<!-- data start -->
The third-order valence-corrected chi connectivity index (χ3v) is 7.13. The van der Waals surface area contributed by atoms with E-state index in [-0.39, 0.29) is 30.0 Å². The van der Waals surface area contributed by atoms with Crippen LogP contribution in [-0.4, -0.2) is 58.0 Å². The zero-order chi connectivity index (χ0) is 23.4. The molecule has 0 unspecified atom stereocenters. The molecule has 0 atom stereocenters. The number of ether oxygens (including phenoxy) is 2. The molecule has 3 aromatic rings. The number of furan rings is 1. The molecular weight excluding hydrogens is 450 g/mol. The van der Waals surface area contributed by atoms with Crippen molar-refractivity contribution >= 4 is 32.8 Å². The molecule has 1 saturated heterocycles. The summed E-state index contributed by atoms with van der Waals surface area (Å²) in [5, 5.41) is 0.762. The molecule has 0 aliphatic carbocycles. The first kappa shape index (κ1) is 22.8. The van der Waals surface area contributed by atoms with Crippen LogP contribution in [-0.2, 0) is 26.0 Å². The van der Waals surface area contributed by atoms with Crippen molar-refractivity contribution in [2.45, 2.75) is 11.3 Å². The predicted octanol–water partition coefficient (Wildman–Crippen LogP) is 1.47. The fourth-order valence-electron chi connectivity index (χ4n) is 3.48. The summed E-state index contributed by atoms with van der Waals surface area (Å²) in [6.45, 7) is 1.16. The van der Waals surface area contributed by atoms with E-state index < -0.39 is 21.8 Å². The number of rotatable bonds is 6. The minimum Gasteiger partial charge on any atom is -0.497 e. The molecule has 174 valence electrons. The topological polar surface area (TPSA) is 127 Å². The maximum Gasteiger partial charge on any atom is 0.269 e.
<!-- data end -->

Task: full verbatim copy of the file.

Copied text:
The third-order valence-corrected chi connectivity index (χ3v) is 7.13. The van der Waals surface area contributed by atoms with E-state index in [-0.39, 0.29) is 30.0 Å². The van der Waals surface area contributed by atoms with Crippen LogP contribution in [-0.4, -0.2) is 58.0 Å². The zero-order chi connectivity index (χ0) is 23.4. The molecule has 0 unspecified atom stereocenters. The molecule has 0 atom stereocenters. The number of ether oxygens (including phenoxy) is 2. The molecule has 3 aromatic rings. The number of furan rings is 1. The molecular weight excluding hydrogens is 450 g/mol. The van der Waals surface area contributed by atoms with Crippen molar-refractivity contribution >= 4 is 32.8 Å². The molecule has 1 saturated heterocycles. The summed E-state index contributed by atoms with van der Waals surface area (Å²) in [5, 5.41) is 0.762. The molecule has 0 aliphatic carbocycles. The first kappa shape index (κ1) is 22.8. The van der Waals surface area contributed by atoms with Crippen LogP contribution in [-0.2, 0) is 26.0 Å². The van der Waals surface area contributed by atoms with Crippen molar-refractivity contribution in [2.45, 2.75) is 11.3 Å². The predicted octanol–water partition coefficient (Wildman–Crippen LogP) is 1.47. The fourth-order valence-electron chi connectivity index (χ4n) is 3.48. The summed E-state index contributed by atoms with van der Waals surface area (Å²) in [6.45, 7) is 1.16. The van der Waals surface area contributed by atoms with E-state index < -0.39 is 21.8 Å². The number of rotatable bonds is 6. The minimum Gasteiger partial charge on any atom is -0.497 e. The molecule has 174 valence electrons. The topological polar surface area (TPSA) is 127 Å². The maximum Gasteiger partial charge on any atom is 0.269 e.